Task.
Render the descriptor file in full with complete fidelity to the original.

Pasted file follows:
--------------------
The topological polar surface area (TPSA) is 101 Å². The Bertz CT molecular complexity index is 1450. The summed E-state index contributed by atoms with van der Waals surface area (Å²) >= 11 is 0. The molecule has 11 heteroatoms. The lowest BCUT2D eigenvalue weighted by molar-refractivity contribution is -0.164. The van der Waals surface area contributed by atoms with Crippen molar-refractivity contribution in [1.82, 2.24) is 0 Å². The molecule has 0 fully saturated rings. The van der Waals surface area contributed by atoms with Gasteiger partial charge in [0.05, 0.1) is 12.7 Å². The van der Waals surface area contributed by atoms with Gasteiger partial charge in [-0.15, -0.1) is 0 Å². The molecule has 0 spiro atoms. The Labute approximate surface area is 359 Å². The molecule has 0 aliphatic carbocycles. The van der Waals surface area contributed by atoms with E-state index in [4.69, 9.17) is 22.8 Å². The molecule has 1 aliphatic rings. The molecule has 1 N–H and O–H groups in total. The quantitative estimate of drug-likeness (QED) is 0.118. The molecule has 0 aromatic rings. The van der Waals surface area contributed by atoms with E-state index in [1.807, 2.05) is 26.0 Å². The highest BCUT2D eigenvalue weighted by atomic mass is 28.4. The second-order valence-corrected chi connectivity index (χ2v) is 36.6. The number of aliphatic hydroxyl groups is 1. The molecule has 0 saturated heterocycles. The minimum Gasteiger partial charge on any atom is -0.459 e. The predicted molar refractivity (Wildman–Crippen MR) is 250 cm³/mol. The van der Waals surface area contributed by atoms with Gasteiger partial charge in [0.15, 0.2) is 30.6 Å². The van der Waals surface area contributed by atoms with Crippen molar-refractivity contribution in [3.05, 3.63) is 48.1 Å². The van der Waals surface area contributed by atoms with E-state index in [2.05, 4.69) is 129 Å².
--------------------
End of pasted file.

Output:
The topological polar surface area (TPSA) is 101 Å². The Bertz CT molecular complexity index is 1450. The summed E-state index contributed by atoms with van der Waals surface area (Å²) >= 11 is 0. The molecule has 11 heteroatoms. The lowest BCUT2D eigenvalue weighted by molar-refractivity contribution is -0.164. The van der Waals surface area contributed by atoms with Crippen molar-refractivity contribution in [1.82, 2.24) is 0 Å². The molecule has 0 fully saturated rings. The van der Waals surface area contributed by atoms with Gasteiger partial charge in [0.05, 0.1) is 12.7 Å². The van der Waals surface area contributed by atoms with Gasteiger partial charge in [-0.15, -0.1) is 0 Å². The molecule has 0 spiro atoms. The Labute approximate surface area is 359 Å². The molecule has 0 aliphatic carbocycles. The van der Waals surface area contributed by atoms with E-state index in [4.69, 9.17) is 22.8 Å². The molecule has 1 aliphatic rings. The molecule has 1 N–H and O–H groups in total. The quantitative estimate of drug-likeness (QED) is 0.118. The molecule has 0 aromatic rings. The van der Waals surface area contributed by atoms with E-state index in [1.807, 2.05) is 26.0 Å². The highest BCUT2D eigenvalue weighted by atomic mass is 28.4. The second-order valence-corrected chi connectivity index (χ2v) is 36.6. The number of aliphatic hydroxyl groups is 1. The molecule has 0 saturated heterocycles. The minimum Gasteiger partial charge on any atom is -0.459 e. The predicted molar refractivity (Wildman–Crippen MR) is 250 cm³/mol. The van der Waals surface area contributed by atoms with Gasteiger partial charge in [0.15, 0.2) is 30.6 Å². The van der Waals surface area contributed by atoms with Crippen molar-refractivity contribution in [3.05, 3.63) is 48.1 Å². The van der Waals surface area contributed by atoms with E-state index in [2.05, 4.69) is 129 Å².